Our results show that mass supplementation alone and mass supplementation combined with wasting treatment have a similar effect size on reducing measles infection and mortality. Mass supplementation with SQ-LNS coupled with vaccination would likely be more cost-effective than the individual treatment of wasting alone, which, in high-burden countries, puts financial pressures on vulnerable and poorly resourced health systems. Future work should explore the cost-effectiveness of integrated interventions.

We used model parameters based on data from Niger, a nation plagued by a high burden of undernutrition, where interventions focused on the early childhood nutrition have the potential for a large impact on measles infection rates. Niger has made little progress toward achieving international targets for decreasing stunting and wasting.46 Our results suggest that mass nutritional supplementation among vulnerable populations using SQ-LNS has over twice the effect on reducing measles infection and mortality as well as overall mortality among wasted children, compared with treatment of wasted children alone, assuming both methods lead to increased vaccination coverage. Therefore, expanding the reach of mass nutritional supplementation, including providing nutrition supplementation during routine immunization visits, could help Niger make progress toward lowering the incidence of wasting, as well as indirectly improve vaccination coverage. The models could be applied to other countries like Chad, Nigeria, or the Democratic Republic of Congo that have a similar burden of undernutrition as Niger but much lower measles vaccination coverage.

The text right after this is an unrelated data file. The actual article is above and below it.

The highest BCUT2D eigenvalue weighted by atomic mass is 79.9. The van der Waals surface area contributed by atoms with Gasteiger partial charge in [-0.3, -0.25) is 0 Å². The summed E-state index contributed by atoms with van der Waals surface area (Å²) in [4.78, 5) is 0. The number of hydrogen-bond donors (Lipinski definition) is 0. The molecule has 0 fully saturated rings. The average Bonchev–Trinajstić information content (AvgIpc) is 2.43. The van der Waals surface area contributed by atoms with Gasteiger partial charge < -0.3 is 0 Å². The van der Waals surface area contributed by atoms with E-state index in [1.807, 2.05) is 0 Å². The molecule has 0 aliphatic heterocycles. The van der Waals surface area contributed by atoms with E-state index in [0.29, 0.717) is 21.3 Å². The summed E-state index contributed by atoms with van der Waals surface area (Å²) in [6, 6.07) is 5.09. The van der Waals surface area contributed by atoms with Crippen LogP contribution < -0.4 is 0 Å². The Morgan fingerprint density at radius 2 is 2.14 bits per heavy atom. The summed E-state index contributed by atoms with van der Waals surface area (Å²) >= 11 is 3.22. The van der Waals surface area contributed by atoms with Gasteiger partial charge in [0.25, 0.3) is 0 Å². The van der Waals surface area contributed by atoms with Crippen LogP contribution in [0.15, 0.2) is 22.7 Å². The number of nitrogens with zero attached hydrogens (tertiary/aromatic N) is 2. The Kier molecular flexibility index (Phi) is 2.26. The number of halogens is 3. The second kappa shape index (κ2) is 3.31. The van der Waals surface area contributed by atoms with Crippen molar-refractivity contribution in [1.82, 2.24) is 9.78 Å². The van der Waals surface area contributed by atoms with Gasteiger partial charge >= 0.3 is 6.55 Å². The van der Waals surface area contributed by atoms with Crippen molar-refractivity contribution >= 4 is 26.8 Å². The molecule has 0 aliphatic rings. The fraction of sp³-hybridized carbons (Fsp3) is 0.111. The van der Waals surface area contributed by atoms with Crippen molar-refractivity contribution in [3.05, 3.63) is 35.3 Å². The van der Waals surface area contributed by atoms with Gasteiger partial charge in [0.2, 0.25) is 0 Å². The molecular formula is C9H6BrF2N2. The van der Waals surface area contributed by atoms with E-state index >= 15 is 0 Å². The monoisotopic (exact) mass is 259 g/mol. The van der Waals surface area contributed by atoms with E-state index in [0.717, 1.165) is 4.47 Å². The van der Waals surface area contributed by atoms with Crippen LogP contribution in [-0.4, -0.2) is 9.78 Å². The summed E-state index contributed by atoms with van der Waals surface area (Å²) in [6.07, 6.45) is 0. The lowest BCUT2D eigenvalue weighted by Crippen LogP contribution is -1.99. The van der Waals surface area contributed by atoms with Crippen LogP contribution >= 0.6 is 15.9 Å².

As with all models, there are some limitations to our work. Our work is theoretical; however, our sensitivity analyses show that our model is robust to choice of parameter values and thus is a call for more empirical studies. Although we account for multiple interactions between measles and undernutrition, there are several features of the complex system of measles epidemiology that were not included in the model. For instance, we did not account for any potential impact of undernutrition on measles vaccine leading to a potential delay in response to vaccine or waning of vaccine because it is underexplored in the literature.47 In addition, one of the complications that malnourished children experience after measles infection is post-measles diarrhea, which exacerbates nutrient loss.1 Accounting for this could help us better identify the impacts of infection on children’s nutritional status. Also, after measles infection a certain percentage of children experience blindness, a certain percentage have some residual pneumonia, and, quite significantly, a certain percentage have residual post-measles immunodeficiency. The reported deaths due to measles do not account for mortality from these various comorbidities.48,49 In addition, assessing the potential increased pathogenicity of measles as a result of undernutrition would be useful in understanding the cyclic relationship between the two events to develop more effective interventions. More field data to constrain model parameters around the relationship between measles infection and undernutrition would allow for increasingly rigorous quantification of direct and indirect impacts of nutrition interventions. Also, nutrition interventions that led to rises in vaccination coverage were assumed to be delivered at health centers and at regular intervals. It will also be important to investigate different distribution models for supplementation to retain contact with health personnel without placing undue burden on already overworked caretakers.